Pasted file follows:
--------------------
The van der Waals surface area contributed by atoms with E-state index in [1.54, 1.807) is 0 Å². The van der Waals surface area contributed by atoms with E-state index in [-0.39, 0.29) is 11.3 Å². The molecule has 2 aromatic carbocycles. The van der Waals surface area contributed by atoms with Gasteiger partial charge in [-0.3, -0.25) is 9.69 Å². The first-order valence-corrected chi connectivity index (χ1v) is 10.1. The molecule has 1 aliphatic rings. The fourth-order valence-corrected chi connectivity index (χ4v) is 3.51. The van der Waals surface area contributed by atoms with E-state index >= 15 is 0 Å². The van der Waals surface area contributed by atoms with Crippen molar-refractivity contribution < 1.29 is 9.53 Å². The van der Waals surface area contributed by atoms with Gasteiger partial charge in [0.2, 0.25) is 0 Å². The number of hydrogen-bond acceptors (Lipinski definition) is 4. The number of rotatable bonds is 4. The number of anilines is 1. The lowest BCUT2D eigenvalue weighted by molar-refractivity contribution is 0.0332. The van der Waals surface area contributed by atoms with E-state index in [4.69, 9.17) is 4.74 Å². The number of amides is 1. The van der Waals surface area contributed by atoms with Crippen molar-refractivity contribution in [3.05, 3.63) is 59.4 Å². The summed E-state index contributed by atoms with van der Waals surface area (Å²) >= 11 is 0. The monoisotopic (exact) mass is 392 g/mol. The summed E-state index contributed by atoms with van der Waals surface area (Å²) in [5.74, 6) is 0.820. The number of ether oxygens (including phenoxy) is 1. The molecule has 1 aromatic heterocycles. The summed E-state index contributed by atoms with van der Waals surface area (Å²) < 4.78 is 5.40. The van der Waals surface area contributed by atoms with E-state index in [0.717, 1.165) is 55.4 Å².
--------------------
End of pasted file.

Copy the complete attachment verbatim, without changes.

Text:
The van der Waals surface area contributed by atoms with E-state index in [1.54, 1.807) is 0 Å². The van der Waals surface area contributed by atoms with E-state index in [-0.39, 0.29) is 11.3 Å². The molecule has 2 aromatic carbocycles. The van der Waals surface area contributed by atoms with Gasteiger partial charge in [-0.3, -0.25) is 9.69 Å². The first-order valence-corrected chi connectivity index (χ1v) is 10.1. The molecule has 1 aliphatic rings. The fourth-order valence-corrected chi connectivity index (χ4v) is 3.51. The van der Waals surface area contributed by atoms with E-state index >= 15 is 0 Å². The van der Waals surface area contributed by atoms with Crippen molar-refractivity contribution < 1.29 is 9.53 Å². The van der Waals surface area contributed by atoms with Gasteiger partial charge in [0.2, 0.25) is 0 Å². The number of hydrogen-bond acceptors (Lipinski definition) is 4. The number of rotatable bonds is 4. The number of anilines is 1. The lowest BCUT2D eigenvalue weighted by molar-refractivity contribution is 0.0332. The van der Waals surface area contributed by atoms with E-state index in [4.69, 9.17) is 4.74 Å². The number of amides is 1. The van der Waals surface area contributed by atoms with Crippen molar-refractivity contribution in [3.05, 3.63) is 59.4 Å². The summed E-state index contributed by atoms with van der Waals surface area (Å²) >= 11 is 0. The monoisotopic (exact) mass is 392 g/mol. The summed E-state index contributed by atoms with van der Waals surface area (Å²) in [5.74, 6) is 0.820. The number of ether oxygens (including phenoxy) is 1. The molecule has 1 aromatic heterocycles. The summed E-state index contributed by atoms with van der Waals surface area (Å²) < 4.78 is 5.40. The van der Waals surface area contributed by atoms with E-state index in [0.717, 1.165) is 55.4 Å².